A slide from City of Nanaimo staff to be presented at a special finance and audit meeting Wednesday, Nov. 20, showing recent property tax history in the municipality. (CITY OF NANAIMO image)

A slide from City of Nanaimo staff to be presented at a special finance and audit meeting Wednesday, Nov. 20, showing recent property tax history in the municipality. (CITY OF NANAIMO image)

City of Nanaimo’s budget talks start with 5.2-per cent tax increase

Series of special finance and audit meetings start Wednesday, Nov. 20

The City of Nanaimo will begin public discussion of its next budget this week and the starting point is a 5.2 per cent property tax increase.

The city’s finance and audit committee will hold special meetings the next three weeks as part of the process to work toward a 2020-2024 financial plan.

According to recently posted city documents, staff is proposing a general property tax increase of 4.2 per cent plus one per cent to go toward the general asset management reserve for a projected tax increase of 5.2 per cent.

Also, staff proposes a 4.0-per cent increase to sanitary sewer user fees and a 7.5-per cent increase to water user fees.

A typical single-family home, according to the city, would see property taxes rise from $2,102 to $2,211 and user fees go up from $857 to $906 for a combined 5.3 per cent increase.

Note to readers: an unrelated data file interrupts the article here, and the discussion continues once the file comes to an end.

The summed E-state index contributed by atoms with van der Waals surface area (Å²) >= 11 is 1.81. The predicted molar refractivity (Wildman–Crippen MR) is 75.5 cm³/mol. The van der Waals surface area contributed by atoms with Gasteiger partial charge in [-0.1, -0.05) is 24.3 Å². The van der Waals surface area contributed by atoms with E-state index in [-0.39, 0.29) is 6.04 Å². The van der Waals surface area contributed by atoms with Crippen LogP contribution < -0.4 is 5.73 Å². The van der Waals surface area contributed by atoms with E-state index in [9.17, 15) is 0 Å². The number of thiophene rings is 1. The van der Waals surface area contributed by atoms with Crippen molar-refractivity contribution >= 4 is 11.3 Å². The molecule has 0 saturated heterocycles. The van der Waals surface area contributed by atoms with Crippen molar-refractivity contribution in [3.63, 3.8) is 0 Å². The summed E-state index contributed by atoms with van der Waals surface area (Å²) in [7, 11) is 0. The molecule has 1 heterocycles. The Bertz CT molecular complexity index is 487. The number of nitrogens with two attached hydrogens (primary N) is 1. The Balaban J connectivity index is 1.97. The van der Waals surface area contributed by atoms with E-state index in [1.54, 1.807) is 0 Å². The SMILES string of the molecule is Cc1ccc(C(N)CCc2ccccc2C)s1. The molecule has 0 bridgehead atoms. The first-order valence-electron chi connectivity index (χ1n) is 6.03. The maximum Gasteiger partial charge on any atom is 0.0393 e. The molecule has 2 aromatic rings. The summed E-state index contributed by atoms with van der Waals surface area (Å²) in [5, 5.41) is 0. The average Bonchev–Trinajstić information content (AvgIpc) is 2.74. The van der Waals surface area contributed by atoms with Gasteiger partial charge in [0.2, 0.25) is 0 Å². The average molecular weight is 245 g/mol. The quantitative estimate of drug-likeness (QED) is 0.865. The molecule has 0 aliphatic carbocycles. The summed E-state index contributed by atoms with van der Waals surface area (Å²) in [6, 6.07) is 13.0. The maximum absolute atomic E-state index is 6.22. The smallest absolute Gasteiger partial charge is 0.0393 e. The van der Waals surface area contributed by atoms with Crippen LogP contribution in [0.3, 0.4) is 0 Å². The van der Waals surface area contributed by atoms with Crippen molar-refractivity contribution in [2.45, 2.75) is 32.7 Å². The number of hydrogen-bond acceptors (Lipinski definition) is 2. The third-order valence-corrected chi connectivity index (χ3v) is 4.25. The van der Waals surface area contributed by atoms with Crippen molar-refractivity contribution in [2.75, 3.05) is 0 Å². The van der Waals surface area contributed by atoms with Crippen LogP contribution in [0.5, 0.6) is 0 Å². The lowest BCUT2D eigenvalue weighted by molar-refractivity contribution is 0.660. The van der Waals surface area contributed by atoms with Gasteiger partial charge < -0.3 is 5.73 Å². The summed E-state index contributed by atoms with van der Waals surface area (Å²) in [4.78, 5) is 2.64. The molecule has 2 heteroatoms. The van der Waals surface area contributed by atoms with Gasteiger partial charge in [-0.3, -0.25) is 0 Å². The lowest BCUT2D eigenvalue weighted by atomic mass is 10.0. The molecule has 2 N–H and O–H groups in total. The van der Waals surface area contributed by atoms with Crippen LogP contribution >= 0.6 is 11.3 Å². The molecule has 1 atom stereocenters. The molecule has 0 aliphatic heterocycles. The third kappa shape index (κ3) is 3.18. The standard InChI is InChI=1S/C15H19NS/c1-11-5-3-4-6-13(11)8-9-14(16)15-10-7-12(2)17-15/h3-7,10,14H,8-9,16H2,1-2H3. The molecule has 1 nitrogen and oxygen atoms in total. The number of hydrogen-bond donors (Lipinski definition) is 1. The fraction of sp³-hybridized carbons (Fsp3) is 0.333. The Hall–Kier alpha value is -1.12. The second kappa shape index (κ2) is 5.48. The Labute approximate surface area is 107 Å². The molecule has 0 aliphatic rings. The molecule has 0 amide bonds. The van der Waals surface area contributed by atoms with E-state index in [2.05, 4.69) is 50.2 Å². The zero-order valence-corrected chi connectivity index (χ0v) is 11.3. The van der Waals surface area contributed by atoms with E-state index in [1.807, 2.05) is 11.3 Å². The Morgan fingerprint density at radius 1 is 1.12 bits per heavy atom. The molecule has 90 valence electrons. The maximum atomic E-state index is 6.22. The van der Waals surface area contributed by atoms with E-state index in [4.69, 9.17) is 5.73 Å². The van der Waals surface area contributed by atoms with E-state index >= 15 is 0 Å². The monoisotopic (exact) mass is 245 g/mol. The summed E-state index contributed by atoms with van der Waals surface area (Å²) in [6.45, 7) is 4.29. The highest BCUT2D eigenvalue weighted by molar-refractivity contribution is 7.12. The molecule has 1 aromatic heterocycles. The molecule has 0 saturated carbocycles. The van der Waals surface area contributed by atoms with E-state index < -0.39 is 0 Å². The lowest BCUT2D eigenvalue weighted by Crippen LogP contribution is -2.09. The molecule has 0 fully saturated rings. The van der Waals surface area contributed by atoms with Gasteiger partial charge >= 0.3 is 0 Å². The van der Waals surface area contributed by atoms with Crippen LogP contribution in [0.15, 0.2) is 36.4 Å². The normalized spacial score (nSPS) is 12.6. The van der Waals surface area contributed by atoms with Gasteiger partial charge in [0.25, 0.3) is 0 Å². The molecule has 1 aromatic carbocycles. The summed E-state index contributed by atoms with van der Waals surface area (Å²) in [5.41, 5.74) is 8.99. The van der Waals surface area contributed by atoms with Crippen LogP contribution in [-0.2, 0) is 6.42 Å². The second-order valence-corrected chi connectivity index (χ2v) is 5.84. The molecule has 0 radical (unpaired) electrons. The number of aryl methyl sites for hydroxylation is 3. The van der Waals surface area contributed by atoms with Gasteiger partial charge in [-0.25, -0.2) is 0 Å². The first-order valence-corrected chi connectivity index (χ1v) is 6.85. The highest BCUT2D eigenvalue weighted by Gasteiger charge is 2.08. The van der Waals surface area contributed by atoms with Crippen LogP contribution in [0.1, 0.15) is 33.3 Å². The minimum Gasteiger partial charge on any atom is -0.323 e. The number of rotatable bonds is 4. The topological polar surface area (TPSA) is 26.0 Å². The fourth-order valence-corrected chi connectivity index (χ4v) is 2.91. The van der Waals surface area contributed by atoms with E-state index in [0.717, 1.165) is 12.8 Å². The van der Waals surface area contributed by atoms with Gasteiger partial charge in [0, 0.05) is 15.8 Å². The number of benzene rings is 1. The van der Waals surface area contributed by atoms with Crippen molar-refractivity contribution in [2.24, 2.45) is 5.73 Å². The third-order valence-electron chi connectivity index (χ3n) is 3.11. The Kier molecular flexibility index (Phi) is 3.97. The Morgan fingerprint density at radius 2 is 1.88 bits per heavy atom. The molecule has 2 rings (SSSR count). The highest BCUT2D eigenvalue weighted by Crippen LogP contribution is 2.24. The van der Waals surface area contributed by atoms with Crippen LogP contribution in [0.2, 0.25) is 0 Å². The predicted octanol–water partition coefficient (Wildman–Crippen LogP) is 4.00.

Some of the reasons for the property tax increase include the city’s upcoming economic development function and new staff positions including manager of economic development services, traffic signal technician, urban forestry technician, and two prison guards.

City councillors will also be asked to consider line items not included in the draft budget including a corporate asset management computer system and new staff positions including a deputy city clerk, project engineer, municipal services inspector and emergency program coordinator.

A city press release noted that the budget is “only a draft version” right now and may change over the course of the review process.

“Annual budget planning is a complex process that takes many months of preparation. We are now in the next phase where city staff will present draft plans to council and the public for their review and input,” said Laura Mercer, the city’s director of finance, in the release.

Last year’s property tax increase was 5.0 per cent.

READ ALSO: Lantzville’s potential property tax increase ticks up to almost 25 per cent

READ ALSO: Nanaimo council questioned as property tax notices sent out



editor@nanaimobulletin.com

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